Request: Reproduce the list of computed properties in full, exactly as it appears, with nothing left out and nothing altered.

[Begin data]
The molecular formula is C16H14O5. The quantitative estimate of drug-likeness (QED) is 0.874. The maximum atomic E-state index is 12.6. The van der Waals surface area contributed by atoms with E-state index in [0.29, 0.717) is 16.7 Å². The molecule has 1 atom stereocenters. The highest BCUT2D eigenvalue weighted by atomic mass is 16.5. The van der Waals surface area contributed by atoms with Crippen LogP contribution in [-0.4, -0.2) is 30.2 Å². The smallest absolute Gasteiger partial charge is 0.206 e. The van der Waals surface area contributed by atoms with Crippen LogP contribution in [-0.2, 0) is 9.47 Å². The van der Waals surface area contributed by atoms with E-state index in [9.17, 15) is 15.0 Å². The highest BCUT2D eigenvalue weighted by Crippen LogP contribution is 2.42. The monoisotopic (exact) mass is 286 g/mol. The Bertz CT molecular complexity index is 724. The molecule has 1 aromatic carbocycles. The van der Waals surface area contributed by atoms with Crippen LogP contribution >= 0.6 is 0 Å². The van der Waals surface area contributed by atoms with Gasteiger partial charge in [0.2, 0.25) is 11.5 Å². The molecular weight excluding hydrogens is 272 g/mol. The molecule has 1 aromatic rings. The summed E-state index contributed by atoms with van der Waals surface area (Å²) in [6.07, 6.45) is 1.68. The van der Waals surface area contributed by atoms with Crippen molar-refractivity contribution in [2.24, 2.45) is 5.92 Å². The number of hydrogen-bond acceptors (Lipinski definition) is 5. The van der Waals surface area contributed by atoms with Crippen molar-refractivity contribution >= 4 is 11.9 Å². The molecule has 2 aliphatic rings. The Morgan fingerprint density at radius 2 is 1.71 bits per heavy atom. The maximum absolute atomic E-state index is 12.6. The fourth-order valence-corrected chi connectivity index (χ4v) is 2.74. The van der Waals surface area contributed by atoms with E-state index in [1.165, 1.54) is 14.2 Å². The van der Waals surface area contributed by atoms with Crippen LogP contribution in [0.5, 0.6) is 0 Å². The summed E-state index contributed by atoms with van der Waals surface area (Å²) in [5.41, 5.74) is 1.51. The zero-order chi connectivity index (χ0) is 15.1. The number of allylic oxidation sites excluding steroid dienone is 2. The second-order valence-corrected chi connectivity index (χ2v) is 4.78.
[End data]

The molecular formula is C16H14O5. The quantitative estimate of drug-likeness (QED) is 0.874. The maximum atomic E-state index is 12.6. The van der Waals surface area contributed by atoms with E-state index in [0.29, 0.717) is 16.7 Å². The molecule has 1 atom stereocenters. The highest BCUT2D eigenvalue weighted by atomic mass is 16.5. The van der Waals surface area contributed by atoms with Crippen LogP contribution in [-0.4, -0.2) is 30.2 Å². The smallest absolute Gasteiger partial charge is 0.206 e. The van der Waals surface area contributed by atoms with Crippen LogP contribution in [-0.2, 0) is 9.47 Å². The van der Waals surface area contributed by atoms with E-state index in [9.17, 15) is 15.0 Å². The highest BCUT2D eigenvalue weighted by Crippen LogP contribution is 2.42. The monoisotopic (exact) mass is 286 g/mol. The Bertz CT molecular complexity index is 724. The molecule has 1 aromatic carbocycles. The van der Waals surface area contributed by atoms with Crippen LogP contribution >= 0.6 is 0 Å². The van der Waals surface area contributed by atoms with Gasteiger partial charge in [0.2, 0.25) is 11.5 Å². The molecular weight excluding hydrogens is 272 g/mol. The molecule has 1 aromatic rings. The summed E-state index contributed by atoms with van der Waals surface area (Å²) in [6.07, 6.45) is 1.68. The van der Waals surface area contributed by atoms with Crippen molar-refractivity contribution in [2.24, 2.45) is 5.92 Å². The number of hydrogen-bond acceptors (Lipinski definition) is 5. The van der Waals surface area contributed by atoms with Crippen molar-refractivity contribution >= 4 is 11.9 Å². The molecule has 2 aliphatic rings. The Morgan fingerprint density at radius 2 is 1.71 bits per heavy atom. The maximum absolute atomic E-state index is 12.6. The fourth-order valence-corrected chi connectivity index (χ4v) is 2.74. The van der Waals surface area contributed by atoms with E-state index in [1.165, 1.54) is 14.2 Å². The van der Waals surface area contributed by atoms with Crippen LogP contribution in [0.5, 0.6) is 0 Å². The summed E-state index contributed by atoms with van der Waals surface area (Å²) in [5.41, 5.74) is 1.51. The zero-order chi connectivity index (χ0) is 15.1. The number of allylic oxidation sites excluding steroid dienone is 2. The second-order valence-corrected chi connectivity index (χ2v) is 4.78.